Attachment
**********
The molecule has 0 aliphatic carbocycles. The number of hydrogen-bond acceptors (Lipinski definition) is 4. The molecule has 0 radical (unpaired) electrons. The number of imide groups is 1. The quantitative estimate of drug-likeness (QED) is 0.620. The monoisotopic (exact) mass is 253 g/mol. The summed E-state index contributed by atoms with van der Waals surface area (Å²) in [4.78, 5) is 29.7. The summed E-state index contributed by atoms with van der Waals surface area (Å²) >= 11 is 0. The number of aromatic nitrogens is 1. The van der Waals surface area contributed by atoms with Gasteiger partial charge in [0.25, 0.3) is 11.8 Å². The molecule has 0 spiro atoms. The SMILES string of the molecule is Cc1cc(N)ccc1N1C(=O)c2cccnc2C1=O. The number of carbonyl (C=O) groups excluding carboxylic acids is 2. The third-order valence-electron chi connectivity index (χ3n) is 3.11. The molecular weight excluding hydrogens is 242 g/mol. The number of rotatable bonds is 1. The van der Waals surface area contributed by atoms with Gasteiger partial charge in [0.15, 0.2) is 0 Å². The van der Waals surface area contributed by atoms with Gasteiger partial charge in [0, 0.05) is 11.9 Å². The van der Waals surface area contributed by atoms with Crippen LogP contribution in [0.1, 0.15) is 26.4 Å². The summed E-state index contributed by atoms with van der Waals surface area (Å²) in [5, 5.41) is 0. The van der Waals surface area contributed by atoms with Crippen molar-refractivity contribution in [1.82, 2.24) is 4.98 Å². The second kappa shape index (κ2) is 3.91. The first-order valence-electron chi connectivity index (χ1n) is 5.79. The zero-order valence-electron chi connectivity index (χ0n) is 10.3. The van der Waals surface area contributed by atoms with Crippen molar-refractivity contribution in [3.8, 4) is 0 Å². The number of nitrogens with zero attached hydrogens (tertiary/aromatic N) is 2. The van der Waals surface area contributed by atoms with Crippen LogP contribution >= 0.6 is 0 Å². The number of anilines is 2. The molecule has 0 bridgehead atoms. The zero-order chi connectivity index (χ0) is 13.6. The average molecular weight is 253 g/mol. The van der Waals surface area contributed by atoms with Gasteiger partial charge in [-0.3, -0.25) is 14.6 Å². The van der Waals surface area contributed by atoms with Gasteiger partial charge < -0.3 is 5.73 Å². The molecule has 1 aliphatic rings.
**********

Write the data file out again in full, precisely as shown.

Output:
The molecule has 0 aliphatic carbocycles. The number of hydrogen-bond acceptors (Lipinski definition) is 4. The molecule has 0 radical (unpaired) electrons. The number of imide groups is 1. The quantitative estimate of drug-likeness (QED) is 0.620. The monoisotopic (exact) mass is 253 g/mol. The summed E-state index contributed by atoms with van der Waals surface area (Å²) in [4.78, 5) is 29.7. The summed E-state index contributed by atoms with van der Waals surface area (Å²) >= 11 is 0. The number of aromatic nitrogens is 1. The van der Waals surface area contributed by atoms with Gasteiger partial charge in [0.25, 0.3) is 11.8 Å². The molecule has 0 spiro atoms. The SMILES string of the molecule is Cc1cc(N)ccc1N1C(=O)c2cccnc2C1=O. The number of carbonyl (C=O) groups excluding carboxylic acids is 2. The third-order valence-electron chi connectivity index (χ3n) is 3.11. The molecular weight excluding hydrogens is 242 g/mol. The number of rotatable bonds is 1. The van der Waals surface area contributed by atoms with Gasteiger partial charge in [0.15, 0.2) is 0 Å². The van der Waals surface area contributed by atoms with Gasteiger partial charge in [0, 0.05) is 11.9 Å². The van der Waals surface area contributed by atoms with Crippen LogP contribution in [0.1, 0.15) is 26.4 Å². The summed E-state index contributed by atoms with van der Waals surface area (Å²) in [5, 5.41) is 0. The van der Waals surface area contributed by atoms with Crippen molar-refractivity contribution in [1.82, 2.24) is 4.98 Å². The second kappa shape index (κ2) is 3.91. The first-order valence-electron chi connectivity index (χ1n) is 5.79. The zero-order valence-electron chi connectivity index (χ0n) is 10.3. The van der Waals surface area contributed by atoms with Crippen molar-refractivity contribution in [3.8, 4) is 0 Å². The number of nitrogens with zero attached hydrogens (tertiary/aromatic N) is 2. The van der Waals surface area contributed by atoms with Crippen LogP contribution >= 0.6 is 0 Å². The number of anilines is 2. The molecule has 0 bridgehead atoms. The zero-order chi connectivity index (χ0) is 13.6. The average molecular weight is 253 g/mol. The van der Waals surface area contributed by atoms with Gasteiger partial charge in [-0.3, -0.25) is 14.6 Å². The van der Waals surface area contributed by atoms with Gasteiger partial charge < -0.3 is 5.73 Å². The molecule has 1 aliphatic rings.